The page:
California may be at the forefront of implementing Obamacare, but it still has a mountain to climb informing people that they're eligible for the subsidized or free benefits that are a key part of making the controversial law work, a new Field Poll shows.
With enrollment in the state's new health-insurance exchange beginning Oct. 1, fewer than half of Californians whose income, age and insurance status qualify them for coverage benefits under the health care reforms knew of their eligibility when the poll was conducted this summer.
Less than half of low-income voters eligible to receive free health coverage next year under the expanded Medi-Cal program knew they're eligible. And only one in three moderate-income voters who aren't covered under an employer, union or government heatlh care program knew that they're entitled to tax credits to reduce their insurance costs.
Those are daunting figures as the government and private organizations ramp up more than $300 million worth of aggressive public-education campaigns to get those eligible for benefits to apply.
"The groups that they're after have very low awareness," Field Poll director Mark DiCamillo said. "So they have their work cut out for them."
But officials at Covered California, the insurance exchange, seem confident that millions will sign up and that the exchange will be ready for prime time.
"Beginning in September, you will see an ad campaign" that will grow to massive proportions by the month's end, Covered California spokesman Santiago Lucero said Tuesday.
At a news conference in San Jose in early June, President Barack Obama had said California's ahead-of-the-curve health insurance exchange and the aggressive outreach it planned made the state a model for the nation -- and proof that the Affordable Care Act can work.
Lucero said the agency has held its fire over the summer because "we have a limited amount of dollars that we need to spend wisely," but a blitz of television, radio, newspaper, magazine, billboard and transit ads is expected to reach a tremendous number of Californians in the final weeks before enrollment begins.
Those who make less than 400 percent of the federal poverty level -- about $45,960 for an individual and $94,200 for a family of four -- will be eligible for subsidies through Covered California. About 2.6 million Californians are expected to qualify.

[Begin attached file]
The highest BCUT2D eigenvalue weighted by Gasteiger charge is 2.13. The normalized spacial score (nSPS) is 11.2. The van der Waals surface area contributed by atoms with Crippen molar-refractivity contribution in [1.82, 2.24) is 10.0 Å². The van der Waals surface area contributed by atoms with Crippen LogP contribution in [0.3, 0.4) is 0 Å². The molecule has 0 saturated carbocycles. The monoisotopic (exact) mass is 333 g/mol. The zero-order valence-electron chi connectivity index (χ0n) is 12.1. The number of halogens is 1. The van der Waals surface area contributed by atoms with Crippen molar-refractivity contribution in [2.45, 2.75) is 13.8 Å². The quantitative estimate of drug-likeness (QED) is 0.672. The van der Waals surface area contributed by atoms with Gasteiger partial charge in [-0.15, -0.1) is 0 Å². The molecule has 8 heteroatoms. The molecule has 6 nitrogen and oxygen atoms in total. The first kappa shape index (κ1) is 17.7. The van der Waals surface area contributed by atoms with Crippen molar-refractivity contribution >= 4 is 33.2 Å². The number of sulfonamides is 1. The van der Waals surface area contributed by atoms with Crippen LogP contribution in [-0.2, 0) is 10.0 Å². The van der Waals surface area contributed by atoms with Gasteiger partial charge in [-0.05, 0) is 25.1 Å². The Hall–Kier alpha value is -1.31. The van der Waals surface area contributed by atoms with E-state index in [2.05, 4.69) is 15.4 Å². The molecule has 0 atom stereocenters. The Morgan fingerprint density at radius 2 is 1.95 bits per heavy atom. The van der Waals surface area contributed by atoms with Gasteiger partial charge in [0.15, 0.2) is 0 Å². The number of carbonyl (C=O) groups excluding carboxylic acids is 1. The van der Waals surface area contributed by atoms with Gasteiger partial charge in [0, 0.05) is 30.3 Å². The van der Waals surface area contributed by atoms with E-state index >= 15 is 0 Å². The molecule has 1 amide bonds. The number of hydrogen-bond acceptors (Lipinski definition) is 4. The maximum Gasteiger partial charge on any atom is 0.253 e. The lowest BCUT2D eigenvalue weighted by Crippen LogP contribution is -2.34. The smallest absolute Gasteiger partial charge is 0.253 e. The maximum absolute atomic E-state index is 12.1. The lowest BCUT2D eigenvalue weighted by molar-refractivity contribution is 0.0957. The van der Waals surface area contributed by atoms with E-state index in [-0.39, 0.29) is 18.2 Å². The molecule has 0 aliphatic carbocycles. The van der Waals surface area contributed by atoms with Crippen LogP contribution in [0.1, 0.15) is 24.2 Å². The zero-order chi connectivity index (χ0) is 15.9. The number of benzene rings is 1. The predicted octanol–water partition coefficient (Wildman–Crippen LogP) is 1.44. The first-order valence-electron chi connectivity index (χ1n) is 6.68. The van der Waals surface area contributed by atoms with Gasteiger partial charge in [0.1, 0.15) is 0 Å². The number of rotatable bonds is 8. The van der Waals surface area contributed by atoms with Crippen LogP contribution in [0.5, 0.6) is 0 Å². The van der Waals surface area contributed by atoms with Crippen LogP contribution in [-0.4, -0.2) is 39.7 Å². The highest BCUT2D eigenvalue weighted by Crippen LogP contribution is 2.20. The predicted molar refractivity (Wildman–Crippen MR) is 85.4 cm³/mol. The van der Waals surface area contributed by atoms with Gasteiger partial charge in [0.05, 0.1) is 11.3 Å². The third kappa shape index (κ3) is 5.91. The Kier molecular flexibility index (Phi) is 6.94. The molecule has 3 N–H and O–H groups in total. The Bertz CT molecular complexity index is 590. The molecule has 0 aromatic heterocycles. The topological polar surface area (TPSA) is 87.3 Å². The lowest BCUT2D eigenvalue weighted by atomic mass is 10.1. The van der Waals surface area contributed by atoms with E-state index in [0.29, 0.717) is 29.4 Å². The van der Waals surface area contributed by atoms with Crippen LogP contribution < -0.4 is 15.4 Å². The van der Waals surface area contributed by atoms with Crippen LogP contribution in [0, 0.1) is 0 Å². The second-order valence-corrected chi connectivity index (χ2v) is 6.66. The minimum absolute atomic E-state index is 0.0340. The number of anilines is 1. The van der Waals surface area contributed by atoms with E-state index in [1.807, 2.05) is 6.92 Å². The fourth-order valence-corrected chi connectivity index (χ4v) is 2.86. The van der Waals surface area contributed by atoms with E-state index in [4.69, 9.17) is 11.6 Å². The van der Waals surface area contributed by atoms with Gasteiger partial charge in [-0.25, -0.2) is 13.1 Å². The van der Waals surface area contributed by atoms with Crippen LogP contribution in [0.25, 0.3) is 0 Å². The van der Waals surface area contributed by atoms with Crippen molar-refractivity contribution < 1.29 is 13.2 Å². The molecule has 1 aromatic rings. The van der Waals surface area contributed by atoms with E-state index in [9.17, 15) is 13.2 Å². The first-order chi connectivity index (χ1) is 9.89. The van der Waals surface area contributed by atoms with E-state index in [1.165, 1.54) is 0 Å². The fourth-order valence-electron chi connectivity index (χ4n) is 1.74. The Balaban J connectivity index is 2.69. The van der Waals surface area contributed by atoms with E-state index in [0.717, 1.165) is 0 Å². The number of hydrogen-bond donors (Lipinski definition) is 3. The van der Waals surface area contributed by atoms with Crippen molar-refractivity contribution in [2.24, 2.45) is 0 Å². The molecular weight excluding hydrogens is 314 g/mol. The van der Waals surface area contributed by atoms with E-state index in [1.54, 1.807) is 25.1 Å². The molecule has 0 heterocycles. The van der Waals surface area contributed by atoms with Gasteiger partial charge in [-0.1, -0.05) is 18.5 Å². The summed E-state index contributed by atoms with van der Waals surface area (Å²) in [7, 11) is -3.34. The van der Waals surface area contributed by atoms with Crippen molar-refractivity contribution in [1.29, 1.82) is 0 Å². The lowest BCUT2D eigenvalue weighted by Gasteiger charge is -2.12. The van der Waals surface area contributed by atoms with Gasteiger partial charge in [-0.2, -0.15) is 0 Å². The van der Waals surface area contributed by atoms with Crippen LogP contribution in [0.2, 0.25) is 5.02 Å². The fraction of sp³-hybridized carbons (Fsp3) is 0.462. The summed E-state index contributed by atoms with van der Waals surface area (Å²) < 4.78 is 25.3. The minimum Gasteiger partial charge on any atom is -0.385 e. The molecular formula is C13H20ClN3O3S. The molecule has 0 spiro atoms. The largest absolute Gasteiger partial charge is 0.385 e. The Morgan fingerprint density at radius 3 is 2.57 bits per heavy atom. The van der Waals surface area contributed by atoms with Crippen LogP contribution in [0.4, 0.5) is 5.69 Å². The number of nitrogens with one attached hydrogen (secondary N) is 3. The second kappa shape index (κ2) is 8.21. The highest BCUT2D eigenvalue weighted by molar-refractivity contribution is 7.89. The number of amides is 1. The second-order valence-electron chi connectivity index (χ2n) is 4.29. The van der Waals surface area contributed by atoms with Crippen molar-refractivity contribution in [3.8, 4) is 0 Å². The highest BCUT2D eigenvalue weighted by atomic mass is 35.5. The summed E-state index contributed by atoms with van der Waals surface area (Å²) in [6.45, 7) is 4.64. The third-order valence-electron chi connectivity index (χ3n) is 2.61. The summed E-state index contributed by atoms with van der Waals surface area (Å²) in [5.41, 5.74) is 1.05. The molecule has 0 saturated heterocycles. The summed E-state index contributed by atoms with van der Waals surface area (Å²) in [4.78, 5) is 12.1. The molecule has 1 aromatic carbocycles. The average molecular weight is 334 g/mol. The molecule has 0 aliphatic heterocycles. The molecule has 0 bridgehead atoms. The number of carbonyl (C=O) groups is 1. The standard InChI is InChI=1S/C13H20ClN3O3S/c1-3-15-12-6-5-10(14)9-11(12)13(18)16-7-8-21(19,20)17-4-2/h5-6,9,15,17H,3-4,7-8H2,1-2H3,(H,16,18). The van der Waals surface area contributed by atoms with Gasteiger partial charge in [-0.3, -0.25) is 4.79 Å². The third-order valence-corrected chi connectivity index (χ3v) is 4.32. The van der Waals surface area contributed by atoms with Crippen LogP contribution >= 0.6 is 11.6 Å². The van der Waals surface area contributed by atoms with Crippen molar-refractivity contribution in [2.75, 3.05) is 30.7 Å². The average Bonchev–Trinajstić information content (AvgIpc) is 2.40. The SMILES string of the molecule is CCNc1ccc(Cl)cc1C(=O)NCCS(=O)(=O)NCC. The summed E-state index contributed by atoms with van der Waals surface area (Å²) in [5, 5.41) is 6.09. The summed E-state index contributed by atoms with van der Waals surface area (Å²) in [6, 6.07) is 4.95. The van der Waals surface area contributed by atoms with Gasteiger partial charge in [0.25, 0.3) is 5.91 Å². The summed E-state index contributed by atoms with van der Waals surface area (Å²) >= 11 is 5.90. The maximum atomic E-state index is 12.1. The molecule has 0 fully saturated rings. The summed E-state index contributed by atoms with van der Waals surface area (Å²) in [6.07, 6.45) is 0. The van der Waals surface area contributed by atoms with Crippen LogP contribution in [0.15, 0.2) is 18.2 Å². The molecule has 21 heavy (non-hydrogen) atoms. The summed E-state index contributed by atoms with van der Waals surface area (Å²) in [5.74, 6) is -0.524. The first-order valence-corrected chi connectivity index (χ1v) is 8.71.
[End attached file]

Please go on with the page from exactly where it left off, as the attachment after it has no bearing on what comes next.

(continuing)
And those who make less than 138 percent of the federal poverty level -- an estimated 1.4 million Californians -- will become eligible beginning on Jan. 1 for Medi-Cal, the joint state and federal health-insurance program for low-income residents.
Two out of three California voters are optimistic that the state will successfully implement the Affordable Care Act. And similar majorities believe it will meet more specific goals such as reducing the number of uninsured people, giving people more insurance options and providing better consumer protection. However, there's a deep partisan split here -- Democrats are very upbeat about what the reforms will accomplish while Republicans are much more skeptical.
More than 61 percent of California's uninsured are Latino. Covered California; the California Endowment, a private, statewide health foundation; and Spanish-language media outlets Univision, Telemundo and impreMedia have joined forces to launch a $130 million public education blitz to inform Latinos about Obamacare and urge them to buy health insurance.
Meanwhile, the state could see more than $174 million in federal spending to inform people of the new reforms.
Most Californians seem eager to learn. The Field Poll -- which surveyed 1,687 registered voters from June 26 to July 21 in seven languages with a grant from the California Wellness Foundation -- found 65 percent of voters under age 65 are interested in learning more about the health exchange and the options it offers. Interest is particularly high among the uninsured (83 percent), those who don't speak English (83 percent), African-Americans (82 percent) and Latinos (79 percent).
Isabel Salter, of Hayward, who has a 4-year-old son and whose husband is a truck driver and the family's sole breadwinner, didn't know that her household income would qualify her for benefits under the expanded Medi-Cal program until she was told during the poll. But once informed, she said she'd very likely apply.
A month after taking part in the poll, Salter, 33, said Tuesday that she still hasn't seen or heard ads about expanded benefits.
"I don't watch too much TV, but I haven't heard of anything," she said, adding that once such ads begin, the information would ripple quickly. "People are going to find out. A lot of it is word-of-mouth."